Recommended reads – the writings of Jon Bentley

Not everyone is interested in reading old stuff. But there are some interesting lessons to be learned in many of the older computer science writings, because they were so well written.  the writings of Jon Bentley. He wrote a great column, Programming Pearls, in Communications of the ACM from many years starting in the 1980s. Most of the anecdotes are also available in book form as Programming Pearls (2nd ed), ISBN 0-201-65788-0.

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First programming language – industrial vs academic

A language is a language is a language – or so they say.

In the 1950s, when Fortran evolved from the depths of IBM, there were no computer scientists. Let’s not mince words, by todays standards John Backus (who developed Fortran) was a computer scientist, but the reality is that early “computer scientists” were mathematicians. So began the long road of programming language development, with many of the most popular developed by industry (including languages designed for scientific use):

Fortran (IBM, John Backus)
Cobol (Conference on Data Systems Languages, US DOD)
C (Bell Labs, Dennis Ritchie)
C++ (Bell Labs, Bjarne Stroustrup)
Ada (CII Honeywell Bull, Jean Ichbiah, US DOD)
Java (Sun Microsystem, James Gosling)
Python (Guido van Rossum)
Ruby (Yukihiro Matsumoto)

There are of course good languages that had their birth in academe to the likes of ALGOL, Pascal, Modula-2, and Lisp. Many of these languages contributed to the evolution of others – but very few were successful in industry. Languages used in introductory programming courses generally tend to follow one of two paths: (i) a commercial language, or (ii) an “academic” language. The former are dominated by the likes of Java and Python. The latter can be scoped into functional languages such as “Scheme”, and Haskell, which still have limited industrial scope.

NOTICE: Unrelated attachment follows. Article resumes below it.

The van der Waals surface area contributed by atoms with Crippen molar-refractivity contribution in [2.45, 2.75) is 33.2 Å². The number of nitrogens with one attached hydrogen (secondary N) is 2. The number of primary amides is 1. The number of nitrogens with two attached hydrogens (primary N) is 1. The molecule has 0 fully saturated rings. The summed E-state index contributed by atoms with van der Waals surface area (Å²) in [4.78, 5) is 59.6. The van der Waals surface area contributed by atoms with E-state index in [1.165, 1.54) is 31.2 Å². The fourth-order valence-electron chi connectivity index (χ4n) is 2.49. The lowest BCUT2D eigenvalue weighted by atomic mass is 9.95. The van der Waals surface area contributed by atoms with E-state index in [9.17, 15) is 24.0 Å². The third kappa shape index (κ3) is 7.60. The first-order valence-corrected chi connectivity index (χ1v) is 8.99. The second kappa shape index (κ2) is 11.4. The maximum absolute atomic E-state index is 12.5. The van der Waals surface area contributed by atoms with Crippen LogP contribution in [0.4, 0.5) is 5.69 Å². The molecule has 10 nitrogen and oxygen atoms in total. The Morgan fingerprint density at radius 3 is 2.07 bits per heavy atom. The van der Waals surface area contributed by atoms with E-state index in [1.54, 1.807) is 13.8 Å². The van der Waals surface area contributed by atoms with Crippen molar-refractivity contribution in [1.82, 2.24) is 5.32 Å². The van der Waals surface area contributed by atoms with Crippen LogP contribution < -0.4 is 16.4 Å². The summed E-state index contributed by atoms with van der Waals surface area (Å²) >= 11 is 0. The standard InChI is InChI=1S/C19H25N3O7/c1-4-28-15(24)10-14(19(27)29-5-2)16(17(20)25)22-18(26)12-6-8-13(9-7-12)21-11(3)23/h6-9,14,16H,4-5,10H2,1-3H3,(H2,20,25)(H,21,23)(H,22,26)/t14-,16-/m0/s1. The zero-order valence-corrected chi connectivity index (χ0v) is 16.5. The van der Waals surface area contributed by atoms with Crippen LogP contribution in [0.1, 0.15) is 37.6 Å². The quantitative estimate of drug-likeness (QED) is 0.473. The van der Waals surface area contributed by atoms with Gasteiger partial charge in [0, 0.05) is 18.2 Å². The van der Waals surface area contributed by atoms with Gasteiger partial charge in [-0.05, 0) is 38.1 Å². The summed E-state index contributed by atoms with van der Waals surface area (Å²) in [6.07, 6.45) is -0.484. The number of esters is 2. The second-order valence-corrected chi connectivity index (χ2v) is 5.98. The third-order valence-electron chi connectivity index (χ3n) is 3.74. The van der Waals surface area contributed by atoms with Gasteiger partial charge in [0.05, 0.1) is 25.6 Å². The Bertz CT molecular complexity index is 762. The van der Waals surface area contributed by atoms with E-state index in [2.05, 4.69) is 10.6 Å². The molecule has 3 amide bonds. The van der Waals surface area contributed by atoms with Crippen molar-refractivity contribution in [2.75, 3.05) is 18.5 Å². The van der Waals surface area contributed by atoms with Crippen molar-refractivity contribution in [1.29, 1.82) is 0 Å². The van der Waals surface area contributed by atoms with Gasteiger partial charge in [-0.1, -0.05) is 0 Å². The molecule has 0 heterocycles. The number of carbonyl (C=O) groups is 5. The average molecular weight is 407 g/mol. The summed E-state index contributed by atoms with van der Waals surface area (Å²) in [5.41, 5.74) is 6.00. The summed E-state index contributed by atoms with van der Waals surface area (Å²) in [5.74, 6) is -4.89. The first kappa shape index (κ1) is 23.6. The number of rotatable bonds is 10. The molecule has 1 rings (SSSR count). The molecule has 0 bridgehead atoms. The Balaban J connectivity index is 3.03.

So which is better – industrial or academic? There is of course a good argument to be made for industrial languages – best to use what industry advocates, or at least obtain a grounding in it. One can go too industry specific too early, i.e. Objective C, are end up having learnt a language which is being supplanted (by Swift in the case of iOS). There is  also the case for using simple languages which advocate the teaching of programming concepts, rather than syntax. For the purpose of teaching the craft of programming, I would advocate a language which has some industry force, but in which complexity such as pointers can be minimized, and language idiosyncrasies such as dangling-else can be avoided. It would also be nice to dodge compiler issues like lack of array-out-of-bounds checking. Foremost a language used in introductory programming is used to illustrate programming concepts. The syntax of a language should not overwhelm novice programmers.

Good vis-à-vis bad choices for a first programming language, based on the idea of teaching the craft of structured programming?

  • GOOD: Pascal, Ada, Python, Julia, Fortran
  • BAD: Scheme (and anything based on Lisp), industry specific languages, Java, Cobol, SmallTalk (and anything too OO specific)
  • MAYBE?:  C, C++

When the Pi kills your program.